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The childrens and young persons act - does it apply to teachers? And Duty of care/loco parentis - is this guidance, or legislation?

(11 Posts)
asecretlemonadedrinker Tue 12-Jul-11 21:58:53

The paragraph especially - If any person who has attained the age of sixteen years and [F1has responsibility for] any child or young person under that age, wilfully assaults, ill-treats, neglects, abandons, or exposes him, or causes or procures him to be assaulted, ill-treated, neglected, abandoned, or exposed, in a manner likely to cause him unnecessary suffering or injury to health (including injury to or loss of sight, or hearing, or limb, or organ of the body, and any mental derangement), that person shall be guilty of a misdemeanor, and shall be liable—

I have been told this is for parents and guardians, and can not be used for a school.

ALso, what law is there that says teachers/schools have to look after your child?


bringinghomethebacon Tue 12-Jul-11 22:04:59

What exactly have the school done (or not done)?

asecretlemonadedrinker Tue 12-Jul-11 23:36:26

neglected DS

sneezecakesmum Wed 13-Jul-11 00:23:07

Everyone has a 'duty of care' to everyone else. That is just the law for everyone, but teachers, nurses etc who have care of children (or adults for that matter) have a 'special' duty of care, which means they must fulfil the criteria set out in their job description as well as according to their professional duties. This 'special' care is of a higher standard than the normal persons duty of care.

sneezecakesmum Wed 13-Jul-11 00:26:35

Sorry didn't answer question! Yes it is legislation if it is in the childrens and young persons act. Don't think teachers can act 'in loco parentis' as such (they can't consent to medical treatment in the absence of the parent) but they certainly have a duty of care which contains all the stuff you have outlined above.

shelscrape Wed 13-Jul-11 05:30:57

OP, you have quoted from section 1 of the Children and Young Person's Act 1933. This section creates the offence of child neglect in England and Wales. the offence applies to anyone who has assumed responsibility for the child eg, parent, baby sitter, friend watching child while you pop to the shops. it will not apply to a school as an entity. However, if some particular person has done/ not done something they could have committed an offence.

what exactly have the school done or not done? Could affect what action authorities would be willing to take

if you are concerned your child has been neglected by the School tell Social Services first.

bringinghomethebacon Wed 13-Jul-11 09:57:17

If you can spell out a bit more what exactly the school has done when you say they have neglected your DS we might be able to give more tailored advice as to whether this creates any offence or breach of duty of care giving rise to a claim. Social services/ofsted might be a good starting point but perhaps you have tried that already>?

asecretlemonadedrinker Wed 13-Jul-11 11:52:08

Social services said the Board of Governers was the route to take.

Various incidents - in a nutshell, DS in not faecally continent and was diagnosed as such in Oct (3 weeks after starting school after we though by now it really cant be a delay indevelopment with regards to potty training, he had been trained for aees about a year).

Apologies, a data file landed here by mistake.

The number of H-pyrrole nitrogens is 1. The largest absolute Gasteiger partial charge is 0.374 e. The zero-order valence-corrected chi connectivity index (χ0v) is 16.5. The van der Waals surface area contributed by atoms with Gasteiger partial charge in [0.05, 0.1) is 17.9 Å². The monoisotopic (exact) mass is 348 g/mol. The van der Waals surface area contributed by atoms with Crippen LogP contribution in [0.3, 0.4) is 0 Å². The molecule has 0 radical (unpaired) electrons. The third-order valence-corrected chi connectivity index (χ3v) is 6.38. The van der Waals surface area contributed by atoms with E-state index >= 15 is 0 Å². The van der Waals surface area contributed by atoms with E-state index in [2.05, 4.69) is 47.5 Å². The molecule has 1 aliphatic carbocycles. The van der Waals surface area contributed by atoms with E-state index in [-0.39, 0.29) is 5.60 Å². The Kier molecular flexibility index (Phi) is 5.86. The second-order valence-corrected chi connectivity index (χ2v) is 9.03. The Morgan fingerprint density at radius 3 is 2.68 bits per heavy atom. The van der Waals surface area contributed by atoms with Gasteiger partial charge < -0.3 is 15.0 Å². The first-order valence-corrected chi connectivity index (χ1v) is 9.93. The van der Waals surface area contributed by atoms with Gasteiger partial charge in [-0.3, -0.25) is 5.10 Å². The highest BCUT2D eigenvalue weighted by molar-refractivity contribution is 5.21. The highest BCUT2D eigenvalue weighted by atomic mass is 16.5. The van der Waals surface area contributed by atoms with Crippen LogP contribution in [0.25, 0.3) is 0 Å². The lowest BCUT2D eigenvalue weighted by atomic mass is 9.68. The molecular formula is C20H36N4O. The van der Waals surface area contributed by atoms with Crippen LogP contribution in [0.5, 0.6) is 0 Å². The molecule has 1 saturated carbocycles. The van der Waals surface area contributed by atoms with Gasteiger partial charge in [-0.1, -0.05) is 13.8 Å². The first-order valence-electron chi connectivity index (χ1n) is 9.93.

He was coniually left soiled, to the point of being unable to walk, rashes, emotional distress - and about 8 occassionas in which they did deal with it, I was called to come and collect. He was on one occassion stripped from the waist in the corridor to be cleaned when I arrived. Other occassions he was sitting on a paper towel alone waiting for me, in excrement. One of those occassions he was shut, alone, in a small (windowless) medical room. They claim they assumed he was ill, but he was left unattended and if assumed ill should have had someone sit with him - choking risk, he could have got into all the medical supplies, and plus it was just cruel to make him ait alone - aged 4. Another occassion he was collected and the staff had stuffed paper towels down his soiled underwear and he was led up to me with this hanging out, ttrailing poo up his coat which they put on, hig bag (again, put on his back) , jumper...everywhere.

They then refused to change him more than once a day, and would not check for soiling - medical evidence to state that he does not know when he is going, and sometimes when he has been.

IMO they willfully neglected him definatly when making him wait for collection, becoming sore and uncomfrtable, alongside having people walk past and being really upset and ashamed and humiliated. And stuffing paper towels down his pants and making him walk around like that.

asecretlemonadedrinker Wed 13-Jul-11 11:52:31

Ofsted could not deal with specific complaints.

cestlavielife Wed 13-Jul-11 12:17:43

my son had huge probs with non-viral diarrhoea and school at one point... but tehya lways cleaned him up (but was special school)

to be honest i woudl be looking for another school which can better accomodate his needs and is willing to do so. does he have a one to one? does the school have a proper bathroom he can be changed and showered in? LEA could be asked to provide extra support for this as a medical need

but yes board of governors is first stop.

and arrange meeting with head, teacher etc to develop a plan to deal with this.

bringinghomethebacon Wed 13-Jul-11 18:44:43

Your poor DS. The school does sounds dreadful. What have they said to you so far about how they dealt with DS? What would you like to happen now - are you looking for an apology, for assurances that it will not happen again, for changed policies, for some sort of punishment or compensation or a combination of those? I am thinking about what you could achieve here. Have you changed your DS's school now?

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